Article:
At the recent LINUX Foundation-Open Source Summit, Linus Torvalds, talking about “The Possibility of Rust in the LINUX Kernel”, said that he expects to merge the Rust infrastructure in the kernel soon (maybe even in the next version of Linux 5.20).
While no Rust requests for Linux have been sent in or merged yet, the Linux kernel has seen initial support for Rust in terms of basic implementations, such as some basic example drivers and so on.
The progress of Rust for Linux has always been of great interest to developers.
Remember what Linus Torvalds said last year on the 30th anniversary of Linux in response to an email from Jeremy Andrews, founding partner and CEO of Tag 1 Consulting, about the “An Interview With Linus Torvalds: Linux and Git - Part 1” issue: “We are not replacing the C kernel with Rust”.
Of course, Linus Torvalds also said at the time that Rust might be used to develop some drivers (perhaps an entire driver subsystem, perhaps a file system), so Rust is not “replacing C” but “extending the C code of the Linux kernel in places that make sense C code in the Linux kernel”.
It wasn’t until last December that Miguel Ojeda, the lead developer of the Linux kernel/Rust on Linux, submitted a new patch (v2) to the Linux Kernel mailing list, stating that support for Rust as a second language would be added to the Linux kernel.
As of last month, the latest Rust Linux kernel patches were released, and these patches allow for more functionality to finally be implemented. As mentioned many times before, this Rust support in the Linux kernel is still optional when building the kernel, depending on whether the user wants to implement support or any kernel functionality in Rust code only.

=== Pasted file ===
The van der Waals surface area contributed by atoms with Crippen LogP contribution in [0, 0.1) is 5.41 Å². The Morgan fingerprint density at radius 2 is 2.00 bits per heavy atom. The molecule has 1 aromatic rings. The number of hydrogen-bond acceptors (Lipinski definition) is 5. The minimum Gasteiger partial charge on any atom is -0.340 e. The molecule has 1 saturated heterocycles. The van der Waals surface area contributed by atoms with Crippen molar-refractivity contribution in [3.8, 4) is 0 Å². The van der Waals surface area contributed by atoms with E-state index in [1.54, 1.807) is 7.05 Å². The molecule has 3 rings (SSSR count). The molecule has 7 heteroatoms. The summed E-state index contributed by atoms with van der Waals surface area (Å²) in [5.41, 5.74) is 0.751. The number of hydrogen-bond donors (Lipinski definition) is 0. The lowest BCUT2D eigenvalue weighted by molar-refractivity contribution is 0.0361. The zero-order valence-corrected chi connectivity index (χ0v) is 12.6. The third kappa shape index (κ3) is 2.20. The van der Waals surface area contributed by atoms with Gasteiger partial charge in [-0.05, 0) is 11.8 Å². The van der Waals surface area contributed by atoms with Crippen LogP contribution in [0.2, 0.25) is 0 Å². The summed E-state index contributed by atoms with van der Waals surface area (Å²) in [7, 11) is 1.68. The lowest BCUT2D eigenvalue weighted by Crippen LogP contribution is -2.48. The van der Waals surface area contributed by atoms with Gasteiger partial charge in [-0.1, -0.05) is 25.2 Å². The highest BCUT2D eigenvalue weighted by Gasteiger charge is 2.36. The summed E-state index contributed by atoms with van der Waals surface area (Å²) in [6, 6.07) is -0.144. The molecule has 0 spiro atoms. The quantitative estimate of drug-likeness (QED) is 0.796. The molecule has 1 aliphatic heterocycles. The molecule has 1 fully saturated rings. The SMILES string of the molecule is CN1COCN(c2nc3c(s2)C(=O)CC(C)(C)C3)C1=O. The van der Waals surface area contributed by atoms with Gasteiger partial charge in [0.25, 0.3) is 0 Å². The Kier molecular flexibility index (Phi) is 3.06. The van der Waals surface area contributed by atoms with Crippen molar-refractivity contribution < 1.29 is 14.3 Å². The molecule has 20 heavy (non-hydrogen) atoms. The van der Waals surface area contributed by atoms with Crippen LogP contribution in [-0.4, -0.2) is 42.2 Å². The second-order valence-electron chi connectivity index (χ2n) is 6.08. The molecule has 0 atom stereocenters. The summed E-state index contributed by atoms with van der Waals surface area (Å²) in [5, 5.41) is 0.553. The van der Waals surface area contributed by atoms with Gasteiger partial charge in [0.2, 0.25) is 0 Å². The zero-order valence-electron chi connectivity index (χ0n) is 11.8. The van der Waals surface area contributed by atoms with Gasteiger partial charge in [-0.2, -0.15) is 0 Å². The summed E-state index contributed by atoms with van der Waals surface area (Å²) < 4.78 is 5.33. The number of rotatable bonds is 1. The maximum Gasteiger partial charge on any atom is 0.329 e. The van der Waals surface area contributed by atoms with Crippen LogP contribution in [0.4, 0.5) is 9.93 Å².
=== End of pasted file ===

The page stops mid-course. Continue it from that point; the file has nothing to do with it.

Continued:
There are reportedly some very exciting performance optimizations in the Linux 5.20 kernel, and in addition to new hardware support such as more AMD support work, RDNA3 is also expected to hold up well in this kernel release and may also see new highlight features such as MGLRU mainlining.
Reports say that the Linux 5.20 merge window will open around the end of July after the Linux 5.19 stable release, when you will see if the Rust PR has been committed and will be used for the next kernel release.
Linus Torvalds said last year that he would take a wait-and-see approach because of the complexity behind the benefits of Rust and wanted to see if they really worked first. But now that the Linux kernel seems to have added Rust as a second language, and Linus Torvalds has revealed that Rust For Linux will soon be merged into the Linux 5.20 kernel, things seem to have changed a bit.
Let’s look forward to the Linux 5.20 kernel release at the end of July, and developers and users who have been following Rust for Linux for a while now can check the GitHub repository for updates.